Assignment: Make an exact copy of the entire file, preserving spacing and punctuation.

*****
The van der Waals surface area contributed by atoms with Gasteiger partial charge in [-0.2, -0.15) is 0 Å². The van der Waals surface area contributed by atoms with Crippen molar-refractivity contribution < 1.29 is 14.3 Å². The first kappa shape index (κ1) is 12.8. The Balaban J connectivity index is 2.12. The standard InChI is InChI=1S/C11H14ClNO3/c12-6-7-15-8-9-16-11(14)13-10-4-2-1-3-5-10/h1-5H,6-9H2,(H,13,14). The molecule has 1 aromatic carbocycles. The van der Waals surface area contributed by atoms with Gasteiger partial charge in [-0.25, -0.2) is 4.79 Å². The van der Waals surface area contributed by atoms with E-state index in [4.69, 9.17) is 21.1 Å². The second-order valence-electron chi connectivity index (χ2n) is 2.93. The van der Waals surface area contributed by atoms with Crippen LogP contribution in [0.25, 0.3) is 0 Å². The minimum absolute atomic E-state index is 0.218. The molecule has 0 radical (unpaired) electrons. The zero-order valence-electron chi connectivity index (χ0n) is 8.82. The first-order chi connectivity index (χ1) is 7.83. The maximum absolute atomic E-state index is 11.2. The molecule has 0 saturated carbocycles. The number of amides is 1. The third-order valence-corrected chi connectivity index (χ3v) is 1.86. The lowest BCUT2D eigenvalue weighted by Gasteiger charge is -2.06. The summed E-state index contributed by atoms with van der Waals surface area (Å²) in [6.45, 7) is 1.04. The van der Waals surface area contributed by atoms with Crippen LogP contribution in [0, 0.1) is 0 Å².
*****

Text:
The van der Waals surface area contributed by atoms with Gasteiger partial charge in [-0.2, -0.15) is 0 Å². The van der Waals surface area contributed by atoms with Crippen molar-refractivity contribution < 1.29 is 14.3 Å². The first kappa shape index (κ1) is 12.8. The Balaban J connectivity index is 2.12. The standard InChI is InChI=1S/C11H14ClNO3/c12-6-7-15-8-9-16-11(14)13-10-4-2-1-3-5-10/h1-5H,6-9H2,(H,13,14). The molecule has 1 aromatic carbocycles. The van der Waals surface area contributed by atoms with Gasteiger partial charge in [-0.25, -0.2) is 4.79 Å². The van der Waals surface area contributed by atoms with E-state index in [4.69, 9.17) is 21.1 Å². The second-order valence-electron chi connectivity index (χ2n) is 2.93. The van der Waals surface area contributed by atoms with Crippen LogP contribution in [0.25, 0.3) is 0 Å². The minimum absolute atomic E-state index is 0.218. The molecule has 0 radical (unpaired) electrons. The zero-order valence-electron chi connectivity index (χ0n) is 8.82. The first-order chi connectivity index (χ1) is 7.83. The maximum absolute atomic E-state index is 11.2. The molecule has 0 saturated carbocycles. The number of amides is 1. The third-order valence-corrected chi connectivity index (χ3v) is 1.86. The lowest BCUT2D eigenvalue weighted by Gasteiger charge is -2.06. The summed E-state index contributed by atoms with van der Waals surface area (Å²) in [6.45, 7) is 1.04. The van der Waals surface area contributed by atoms with Crippen LogP contribution in [0, 0.1) is 0 Å².